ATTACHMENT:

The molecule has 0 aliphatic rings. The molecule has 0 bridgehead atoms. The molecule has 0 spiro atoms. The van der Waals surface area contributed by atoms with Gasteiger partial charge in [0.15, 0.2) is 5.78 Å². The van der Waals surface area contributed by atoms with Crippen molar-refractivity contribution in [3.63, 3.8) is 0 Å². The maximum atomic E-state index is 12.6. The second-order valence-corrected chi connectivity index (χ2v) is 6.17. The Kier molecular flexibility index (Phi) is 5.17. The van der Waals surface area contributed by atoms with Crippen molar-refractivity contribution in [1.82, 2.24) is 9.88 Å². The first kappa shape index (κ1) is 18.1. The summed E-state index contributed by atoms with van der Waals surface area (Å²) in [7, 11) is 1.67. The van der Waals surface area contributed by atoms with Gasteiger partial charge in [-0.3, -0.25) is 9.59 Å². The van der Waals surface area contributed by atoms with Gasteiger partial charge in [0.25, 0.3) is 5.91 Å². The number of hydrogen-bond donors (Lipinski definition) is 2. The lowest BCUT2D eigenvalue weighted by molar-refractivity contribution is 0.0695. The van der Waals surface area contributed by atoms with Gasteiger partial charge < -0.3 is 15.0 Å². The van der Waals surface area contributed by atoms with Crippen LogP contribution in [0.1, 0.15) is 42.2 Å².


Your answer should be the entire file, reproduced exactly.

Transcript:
The molecule has 0 aliphatic rings. The molecule has 0 bridgehead atoms. The molecule has 0 spiro atoms. The van der Waals surface area contributed by atoms with Gasteiger partial charge in [0.15, 0.2) is 5.78 Å². The van der Waals surface area contributed by atoms with Crippen molar-refractivity contribution in [3.63, 3.8) is 0 Å². The maximum atomic E-state index is 12.6. The second-order valence-corrected chi connectivity index (χ2v) is 6.17. The Kier molecular flexibility index (Phi) is 5.17. The van der Waals surface area contributed by atoms with Crippen molar-refractivity contribution in [1.82, 2.24) is 9.88 Å². The first kappa shape index (κ1) is 18.1. The summed E-state index contributed by atoms with van der Waals surface area (Å²) in [7, 11) is 1.67. The van der Waals surface area contributed by atoms with Gasteiger partial charge in [-0.3, -0.25) is 9.59 Å². The van der Waals surface area contributed by atoms with Gasteiger partial charge in [0.25, 0.3) is 5.91 Å². The number of hydrogen-bond donors (Lipinski definition) is 2. The lowest BCUT2D eigenvalue weighted by molar-refractivity contribution is 0.0695. The van der Waals surface area contributed by atoms with Gasteiger partial charge < -0.3 is 15.0 Å². The van der Waals surface area contributed by atoms with Crippen LogP contribution in [0.1, 0.15) is 42.2 Å².